Big Data

Ordinal Data: What It Is and How It Differs from Other Types of Data

Are you ready to dive into the world of data and unlock its mysteries? In this blog post, we’ll be exploring the fascinating realm of ordinal data—what it is, how it differs from other types of data, and why it’s so important in the field of research and statistics.

Introduction to Ordinal Data

Ordinal data is a type of categorical data that is often used in statistical analysis. Unlike other types of data, such as continuous or nominal data, ordinal data has a specific order or sequence to it. In this section, we will dive deeper into what exactly ordinal data is and how it differs from other types of data.

What is ordinal data?

Ordinal data is a type of data that falls under the category of categorical or qualitative data. It is used to represent information that can be organized into distinct categories or ranks but does not have numerical values. This makes it different from other types of data, such as continuous or discrete data.

To understand ordinal data better, let’s first look at its characteristics. Ordinal data has an inherent order or hierarchy among its categories, meaning one category is considered “higher” than another. For example, in a survey asking participants to rate their level of satisfaction with a product on a scale of 1–5, the responses would be considered ordinal because they have an ordering, with 5 indicating the highest level of satisfaction and 1 representing the lowest.

In addition to having an inherent order, ordinal data also has unequal intervals between its values. Unlike continuous or discrete data, where the difference between any two consecutive numbers is equal (e.g., 5-6=1), ordinal data may have varying differences between its values depending on the context. Using our previous example, while there may be only one unit difference between each value (e.g., from “satisfied” to “very satisfied”), there could potentially be a larger gap between each value above that (e.g., from “very satisfied” to “completely satisfied”).

One important note about ordinal data is that while it has some characteristics similar to numerical data, it cannot be treated as such. This means that mathematical operations like addition and multiplication cannot be performed on it, as these operations would not make sense for this type of information. Going back to our earlier example, it would not make sense to add someone’s level of satisfaction with a product (e.g., rated as ‘4’) to someone else’s rating (e.g., rated as ‘2’).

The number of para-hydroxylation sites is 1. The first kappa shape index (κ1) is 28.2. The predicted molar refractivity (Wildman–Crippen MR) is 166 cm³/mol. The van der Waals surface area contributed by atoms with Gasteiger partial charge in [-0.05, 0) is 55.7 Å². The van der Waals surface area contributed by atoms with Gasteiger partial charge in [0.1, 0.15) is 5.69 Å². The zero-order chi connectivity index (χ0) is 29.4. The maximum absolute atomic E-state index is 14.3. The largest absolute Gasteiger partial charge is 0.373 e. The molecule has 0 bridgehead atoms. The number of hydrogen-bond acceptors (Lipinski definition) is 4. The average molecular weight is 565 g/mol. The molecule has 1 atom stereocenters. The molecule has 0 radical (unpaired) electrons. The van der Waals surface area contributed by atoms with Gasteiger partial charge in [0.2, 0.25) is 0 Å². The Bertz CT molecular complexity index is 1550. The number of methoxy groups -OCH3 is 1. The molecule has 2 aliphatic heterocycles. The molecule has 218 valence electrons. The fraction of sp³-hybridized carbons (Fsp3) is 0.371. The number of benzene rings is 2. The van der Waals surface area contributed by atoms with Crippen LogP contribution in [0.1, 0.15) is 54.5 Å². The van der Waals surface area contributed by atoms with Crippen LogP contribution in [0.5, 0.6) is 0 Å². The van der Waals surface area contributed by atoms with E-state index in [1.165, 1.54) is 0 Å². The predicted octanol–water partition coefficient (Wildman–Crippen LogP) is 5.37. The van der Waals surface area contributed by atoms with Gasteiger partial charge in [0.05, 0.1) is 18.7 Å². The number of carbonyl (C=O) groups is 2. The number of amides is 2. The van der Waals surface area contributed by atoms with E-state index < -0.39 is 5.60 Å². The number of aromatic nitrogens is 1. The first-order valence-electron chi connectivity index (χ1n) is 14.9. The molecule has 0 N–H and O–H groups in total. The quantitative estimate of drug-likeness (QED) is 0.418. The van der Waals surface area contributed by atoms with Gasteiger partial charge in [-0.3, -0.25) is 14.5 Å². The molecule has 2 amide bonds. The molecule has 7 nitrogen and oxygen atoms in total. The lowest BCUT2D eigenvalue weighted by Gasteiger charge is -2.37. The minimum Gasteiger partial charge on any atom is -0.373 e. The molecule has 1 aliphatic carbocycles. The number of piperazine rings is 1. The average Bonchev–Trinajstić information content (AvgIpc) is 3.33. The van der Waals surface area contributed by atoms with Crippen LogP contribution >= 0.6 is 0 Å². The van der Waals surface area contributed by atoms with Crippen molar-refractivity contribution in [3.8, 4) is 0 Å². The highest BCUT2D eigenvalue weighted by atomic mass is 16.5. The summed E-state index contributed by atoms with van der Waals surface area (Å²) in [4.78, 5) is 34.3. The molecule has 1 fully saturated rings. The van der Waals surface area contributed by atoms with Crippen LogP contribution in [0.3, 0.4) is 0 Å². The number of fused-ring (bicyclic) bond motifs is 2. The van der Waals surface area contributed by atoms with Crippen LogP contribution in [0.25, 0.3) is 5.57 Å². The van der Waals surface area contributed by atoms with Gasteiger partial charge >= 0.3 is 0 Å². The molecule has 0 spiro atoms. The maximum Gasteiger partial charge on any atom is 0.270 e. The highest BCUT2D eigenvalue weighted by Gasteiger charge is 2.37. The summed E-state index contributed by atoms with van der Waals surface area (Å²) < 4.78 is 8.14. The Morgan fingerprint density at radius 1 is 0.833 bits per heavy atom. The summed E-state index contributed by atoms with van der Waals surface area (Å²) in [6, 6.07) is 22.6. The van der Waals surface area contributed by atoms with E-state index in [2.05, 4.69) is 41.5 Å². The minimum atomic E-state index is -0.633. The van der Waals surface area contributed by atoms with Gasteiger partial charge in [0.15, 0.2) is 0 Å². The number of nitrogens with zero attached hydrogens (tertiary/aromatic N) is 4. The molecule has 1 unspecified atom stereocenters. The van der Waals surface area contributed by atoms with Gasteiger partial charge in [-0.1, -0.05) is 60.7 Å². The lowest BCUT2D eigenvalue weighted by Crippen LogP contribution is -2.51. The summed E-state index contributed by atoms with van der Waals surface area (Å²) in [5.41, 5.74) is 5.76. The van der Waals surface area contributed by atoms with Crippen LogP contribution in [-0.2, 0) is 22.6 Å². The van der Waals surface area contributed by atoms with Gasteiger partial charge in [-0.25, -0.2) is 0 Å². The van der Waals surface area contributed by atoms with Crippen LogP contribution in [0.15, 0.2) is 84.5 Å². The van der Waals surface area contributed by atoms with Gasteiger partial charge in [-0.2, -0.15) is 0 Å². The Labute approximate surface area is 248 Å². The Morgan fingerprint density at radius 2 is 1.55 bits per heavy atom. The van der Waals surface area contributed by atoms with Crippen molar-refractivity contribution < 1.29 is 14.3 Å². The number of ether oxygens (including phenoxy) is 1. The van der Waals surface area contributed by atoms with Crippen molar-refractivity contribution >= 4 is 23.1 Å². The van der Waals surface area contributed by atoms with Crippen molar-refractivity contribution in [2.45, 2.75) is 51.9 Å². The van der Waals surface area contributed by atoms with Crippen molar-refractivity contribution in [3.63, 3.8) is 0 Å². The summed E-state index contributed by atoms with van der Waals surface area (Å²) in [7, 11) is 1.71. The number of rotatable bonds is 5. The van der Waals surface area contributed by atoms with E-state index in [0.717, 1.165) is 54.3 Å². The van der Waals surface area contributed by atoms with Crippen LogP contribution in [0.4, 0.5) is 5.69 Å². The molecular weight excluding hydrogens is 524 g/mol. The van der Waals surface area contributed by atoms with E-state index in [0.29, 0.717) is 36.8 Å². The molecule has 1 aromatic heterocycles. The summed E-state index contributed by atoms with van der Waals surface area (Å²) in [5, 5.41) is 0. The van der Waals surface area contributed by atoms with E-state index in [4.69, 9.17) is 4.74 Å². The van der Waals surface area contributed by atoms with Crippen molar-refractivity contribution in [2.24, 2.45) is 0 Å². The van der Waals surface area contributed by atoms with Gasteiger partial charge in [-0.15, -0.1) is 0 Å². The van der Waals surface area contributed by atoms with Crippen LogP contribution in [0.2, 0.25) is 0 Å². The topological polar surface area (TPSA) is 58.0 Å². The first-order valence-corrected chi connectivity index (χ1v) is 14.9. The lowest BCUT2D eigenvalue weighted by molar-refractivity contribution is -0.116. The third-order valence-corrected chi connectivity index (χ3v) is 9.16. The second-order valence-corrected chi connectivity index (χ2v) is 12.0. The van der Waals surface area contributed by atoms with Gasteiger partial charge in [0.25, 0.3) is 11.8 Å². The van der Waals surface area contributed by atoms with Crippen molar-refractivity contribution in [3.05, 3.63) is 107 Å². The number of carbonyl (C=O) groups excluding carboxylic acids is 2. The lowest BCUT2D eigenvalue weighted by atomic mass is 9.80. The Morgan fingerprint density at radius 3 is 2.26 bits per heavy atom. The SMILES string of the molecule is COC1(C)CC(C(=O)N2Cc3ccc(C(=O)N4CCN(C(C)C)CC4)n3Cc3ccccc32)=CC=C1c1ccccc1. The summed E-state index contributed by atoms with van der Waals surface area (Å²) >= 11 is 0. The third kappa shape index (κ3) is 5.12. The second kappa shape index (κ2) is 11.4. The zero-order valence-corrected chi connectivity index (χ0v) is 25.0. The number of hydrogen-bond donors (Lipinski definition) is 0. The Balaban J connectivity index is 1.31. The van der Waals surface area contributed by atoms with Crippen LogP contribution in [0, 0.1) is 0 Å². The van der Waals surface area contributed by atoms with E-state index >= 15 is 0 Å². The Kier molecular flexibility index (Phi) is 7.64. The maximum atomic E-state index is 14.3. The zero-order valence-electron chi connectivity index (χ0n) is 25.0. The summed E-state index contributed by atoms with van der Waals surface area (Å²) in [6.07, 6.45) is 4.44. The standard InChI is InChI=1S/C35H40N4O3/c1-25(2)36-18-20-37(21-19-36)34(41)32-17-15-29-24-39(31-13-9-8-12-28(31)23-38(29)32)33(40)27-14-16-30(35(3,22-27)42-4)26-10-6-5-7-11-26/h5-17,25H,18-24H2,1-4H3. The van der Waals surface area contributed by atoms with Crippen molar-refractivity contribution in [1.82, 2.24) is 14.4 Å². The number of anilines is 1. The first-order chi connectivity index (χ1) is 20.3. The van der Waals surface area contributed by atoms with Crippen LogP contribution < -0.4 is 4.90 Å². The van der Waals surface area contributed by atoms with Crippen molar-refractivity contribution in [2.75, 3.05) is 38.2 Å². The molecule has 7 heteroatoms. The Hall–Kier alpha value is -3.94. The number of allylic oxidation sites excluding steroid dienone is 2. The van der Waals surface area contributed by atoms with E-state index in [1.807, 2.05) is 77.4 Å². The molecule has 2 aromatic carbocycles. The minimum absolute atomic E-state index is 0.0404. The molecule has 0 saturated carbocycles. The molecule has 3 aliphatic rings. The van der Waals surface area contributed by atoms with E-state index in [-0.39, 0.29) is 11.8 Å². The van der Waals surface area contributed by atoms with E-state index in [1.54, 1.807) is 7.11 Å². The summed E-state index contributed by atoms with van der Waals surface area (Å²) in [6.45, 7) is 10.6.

Characteristics of Ordinal Data

Ordinal data is a type of categorical data that represents the ranking or order of a set of categories. It differs from other types of data, such as nominal and interval, in its unique characteristics. In this section, we will delve deeper into the specific features that make ordinal data distinct.

1. Ranking or Order
The most prominent characteristic of ordinal data is that it has an inherent order or ranking among its categories. This means that each category can be assigned a numerical value based on its position in the series. For example, if we have a dataset representing different levels of education (high school, college, and graduate school), high school would be ranked as 1, college as 2, and graduate school as 3. This order is essential for analyzing and interpreting ordinal data accurately.

2. Unequal Intervals
Unlike interval data, where the intervals between values are equal, ordinal data does not have uniform intervals between categories. The difference between two consecutive ranks may not necessarily be the same throughout the entire dataset. For instance, going from rank 1 to rank 2 may represent a larger leap than going from rank 4 to rank 5.

3. Limited Mathematical Operations
Due to unequal intervals and a lack of proportionality among categories, mathematical operations like addition and multiplication cannot be performed on ordinal data. It limits our ability to calculate measures like the mean or standard deviation for this type of data accurately.

4. Limited Number of Categories
Ordinal data typically consists of a limited number of categories or ranks compared to nominal or interval data sets, which can have an infinite number of options for categorization or measurement.

5.Boundary Issues
Ordinal scales often face boundary issues, which occur when there is ambiguity about whether certain values belong to one category or another due to overlapping boundaries between them.

6.Negative Ranks
Another key feature distinguishing ordinal scales from other types is their potential inclusion of negative ranks, indicating either zero value (no particular rank) or less than the first category.

7. Non-Numeric Labels
While interval and ratio data have numerical labels, ordinal data may not necessarily have numeric values as their labels. For example, categories like “large,” “medium,” and “small” cannot be assigned numerical values but can still be ranked in an ordered series.